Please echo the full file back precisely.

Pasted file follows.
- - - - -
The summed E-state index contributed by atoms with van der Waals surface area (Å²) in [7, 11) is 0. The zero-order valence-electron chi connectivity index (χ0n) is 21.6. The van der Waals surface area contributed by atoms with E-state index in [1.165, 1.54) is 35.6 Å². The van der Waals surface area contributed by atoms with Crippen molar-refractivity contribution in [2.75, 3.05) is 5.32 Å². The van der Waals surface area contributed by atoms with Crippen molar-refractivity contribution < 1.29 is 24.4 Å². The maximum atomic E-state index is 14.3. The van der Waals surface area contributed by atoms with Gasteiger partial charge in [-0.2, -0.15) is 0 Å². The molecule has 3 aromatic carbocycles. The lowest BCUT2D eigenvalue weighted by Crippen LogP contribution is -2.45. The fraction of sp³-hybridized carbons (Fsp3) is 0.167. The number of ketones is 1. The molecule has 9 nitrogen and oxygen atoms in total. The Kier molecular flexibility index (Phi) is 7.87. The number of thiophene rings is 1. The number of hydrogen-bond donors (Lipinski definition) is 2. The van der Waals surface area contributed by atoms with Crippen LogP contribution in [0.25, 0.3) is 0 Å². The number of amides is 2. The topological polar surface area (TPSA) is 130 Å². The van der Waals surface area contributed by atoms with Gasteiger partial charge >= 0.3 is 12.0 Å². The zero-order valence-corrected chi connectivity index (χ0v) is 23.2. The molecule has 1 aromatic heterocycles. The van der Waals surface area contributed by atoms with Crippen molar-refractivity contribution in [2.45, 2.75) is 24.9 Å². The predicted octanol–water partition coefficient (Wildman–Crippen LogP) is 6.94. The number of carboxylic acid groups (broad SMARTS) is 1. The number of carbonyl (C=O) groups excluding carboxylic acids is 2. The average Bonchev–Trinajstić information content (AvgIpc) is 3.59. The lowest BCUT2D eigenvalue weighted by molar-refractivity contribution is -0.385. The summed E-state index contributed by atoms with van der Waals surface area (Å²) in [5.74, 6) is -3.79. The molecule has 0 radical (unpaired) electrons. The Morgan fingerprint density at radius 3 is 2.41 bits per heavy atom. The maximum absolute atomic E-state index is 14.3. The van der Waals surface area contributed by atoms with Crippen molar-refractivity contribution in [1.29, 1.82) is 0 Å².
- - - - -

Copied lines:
The summed E-state index contributed by atoms with van der Waals surface area (Å²) in [7, 11) is 0. The zero-order valence-electron chi connectivity index (χ0n) is 21.6. The van der Waals surface area contributed by atoms with E-state index in [1.165, 1.54) is 35.6 Å². The van der Waals surface area contributed by atoms with Crippen molar-refractivity contribution in [2.75, 3.05) is 5.32 Å². The van der Waals surface area contributed by atoms with Crippen molar-refractivity contribution < 1.29 is 24.4 Å². The maximum atomic E-state index is 14.3. The van der Waals surface area contributed by atoms with Gasteiger partial charge in [-0.2, -0.15) is 0 Å². The molecule has 3 aromatic carbocycles. The lowest BCUT2D eigenvalue weighted by Crippen LogP contribution is -2.45. The fraction of sp³-hybridized carbons (Fsp3) is 0.167. The number of ketones is 1. The molecule has 9 nitrogen and oxygen atoms in total. The Kier molecular flexibility index (Phi) is 7.87. The number of thiophene rings is 1. The number of hydrogen-bond donors (Lipinski definition) is 2. The van der Waals surface area contributed by atoms with Crippen LogP contribution in [0.25, 0.3) is 0 Å². The number of amides is 2. The topological polar surface area (TPSA) is 130 Å². The van der Waals surface area contributed by atoms with Gasteiger partial charge >= 0.3 is 12.0 Å². The zero-order valence-corrected chi connectivity index (χ0v) is 23.2. The molecule has 1 aromatic heterocycles. The van der Waals surface area contributed by atoms with Crippen molar-refractivity contribution in [2.45, 2.75) is 24.9 Å². The predicted octanol–water partition coefficient (Wildman–Crippen LogP) is 6.94. The number of carboxylic acid groups (broad SMARTS) is 1. The number of carbonyl (C=O) groups excluding carboxylic acids is 2. The average Bonchev–Trinajstić information content (AvgIpc) is 3.59. The lowest BCUT2D eigenvalue weighted by molar-refractivity contribution is -0.385. The summed E-state index contributed by atoms with van der Waals surface area (Å²) in [5.74, 6) is -3.79. The molecule has 0 radical (unpaired) electrons. The Morgan fingerprint density at radius 3 is 2.41 bits per heavy atom. The maximum absolute atomic E-state index is 14.3. The van der Waals surface area contributed by atoms with Crippen molar-refractivity contribution in [1.29, 1.82) is 0 Å².